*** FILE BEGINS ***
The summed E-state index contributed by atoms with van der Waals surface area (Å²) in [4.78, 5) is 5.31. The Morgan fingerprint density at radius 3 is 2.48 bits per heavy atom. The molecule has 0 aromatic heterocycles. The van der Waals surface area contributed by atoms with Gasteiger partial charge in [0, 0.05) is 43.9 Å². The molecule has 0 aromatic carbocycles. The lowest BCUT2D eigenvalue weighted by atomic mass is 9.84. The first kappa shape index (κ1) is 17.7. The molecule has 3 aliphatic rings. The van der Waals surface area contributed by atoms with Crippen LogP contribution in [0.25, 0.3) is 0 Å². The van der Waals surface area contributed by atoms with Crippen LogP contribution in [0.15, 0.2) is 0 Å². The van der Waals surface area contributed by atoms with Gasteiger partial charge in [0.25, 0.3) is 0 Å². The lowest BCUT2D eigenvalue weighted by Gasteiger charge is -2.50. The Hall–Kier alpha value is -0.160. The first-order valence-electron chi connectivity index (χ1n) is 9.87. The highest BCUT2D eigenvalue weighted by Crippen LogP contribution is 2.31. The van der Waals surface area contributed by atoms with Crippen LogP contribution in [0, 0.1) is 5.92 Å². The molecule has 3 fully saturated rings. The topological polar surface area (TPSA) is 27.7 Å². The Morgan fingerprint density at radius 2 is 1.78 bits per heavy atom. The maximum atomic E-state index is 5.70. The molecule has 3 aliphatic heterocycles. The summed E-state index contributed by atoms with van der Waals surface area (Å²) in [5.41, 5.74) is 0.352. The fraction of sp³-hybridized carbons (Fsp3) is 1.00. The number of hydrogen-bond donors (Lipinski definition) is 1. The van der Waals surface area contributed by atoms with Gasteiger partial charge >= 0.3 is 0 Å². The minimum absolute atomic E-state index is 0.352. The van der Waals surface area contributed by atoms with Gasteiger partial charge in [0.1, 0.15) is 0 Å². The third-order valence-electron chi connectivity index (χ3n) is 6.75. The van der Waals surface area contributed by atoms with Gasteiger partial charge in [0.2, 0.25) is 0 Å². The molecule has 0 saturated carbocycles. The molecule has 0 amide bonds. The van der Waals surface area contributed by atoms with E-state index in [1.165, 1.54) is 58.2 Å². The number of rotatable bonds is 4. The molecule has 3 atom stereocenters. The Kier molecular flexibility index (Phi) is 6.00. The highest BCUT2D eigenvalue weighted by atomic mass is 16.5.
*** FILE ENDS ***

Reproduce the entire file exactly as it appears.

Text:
The summed E-state index contributed by atoms with van der Waals surface area (Å²) in [4.78, 5) is 5.31. The Morgan fingerprint density at radius 3 is 2.48 bits per heavy atom. The molecule has 0 aromatic heterocycles. The van der Waals surface area contributed by atoms with Gasteiger partial charge in [0, 0.05) is 43.9 Å². The molecule has 0 aromatic carbocycles. The lowest BCUT2D eigenvalue weighted by atomic mass is 9.84. The first kappa shape index (κ1) is 17.7. The molecule has 3 aliphatic rings. The van der Waals surface area contributed by atoms with Crippen LogP contribution in [0.25, 0.3) is 0 Å². The van der Waals surface area contributed by atoms with Crippen LogP contribution in [0.15, 0.2) is 0 Å². The van der Waals surface area contributed by atoms with Gasteiger partial charge in [0.25, 0.3) is 0 Å². The lowest BCUT2D eigenvalue weighted by Gasteiger charge is -2.50. The Hall–Kier alpha value is -0.160. The first-order valence-electron chi connectivity index (χ1n) is 9.87. The highest BCUT2D eigenvalue weighted by Crippen LogP contribution is 2.31. The van der Waals surface area contributed by atoms with Crippen LogP contribution in [0, 0.1) is 5.92 Å². The molecule has 3 fully saturated rings. The topological polar surface area (TPSA) is 27.7 Å². The Morgan fingerprint density at radius 2 is 1.78 bits per heavy atom. The maximum atomic E-state index is 5.70. The molecule has 3 aliphatic heterocycles. The summed E-state index contributed by atoms with van der Waals surface area (Å²) in [5.41, 5.74) is 0.352. The fraction of sp³-hybridized carbons (Fsp3) is 1.00. The number of hydrogen-bond donors (Lipinski definition) is 1. The van der Waals surface area contributed by atoms with Gasteiger partial charge >= 0.3 is 0 Å². The minimum absolute atomic E-state index is 0.352. The van der Waals surface area contributed by atoms with Gasteiger partial charge in [0.1, 0.15) is 0 Å². The third-order valence-electron chi connectivity index (χ3n) is 6.75. The van der Waals surface area contributed by atoms with Gasteiger partial charge in [0.2, 0.25) is 0 Å². The molecule has 0 saturated carbocycles. The molecule has 0 amide bonds. The van der Waals surface area contributed by atoms with E-state index in [1.165, 1.54) is 58.2 Å². The number of rotatable bonds is 4. The molecule has 3 atom stereocenters. The Kier molecular flexibility index (Phi) is 6.00. The highest BCUT2D eigenvalue weighted by atomic mass is 16.5.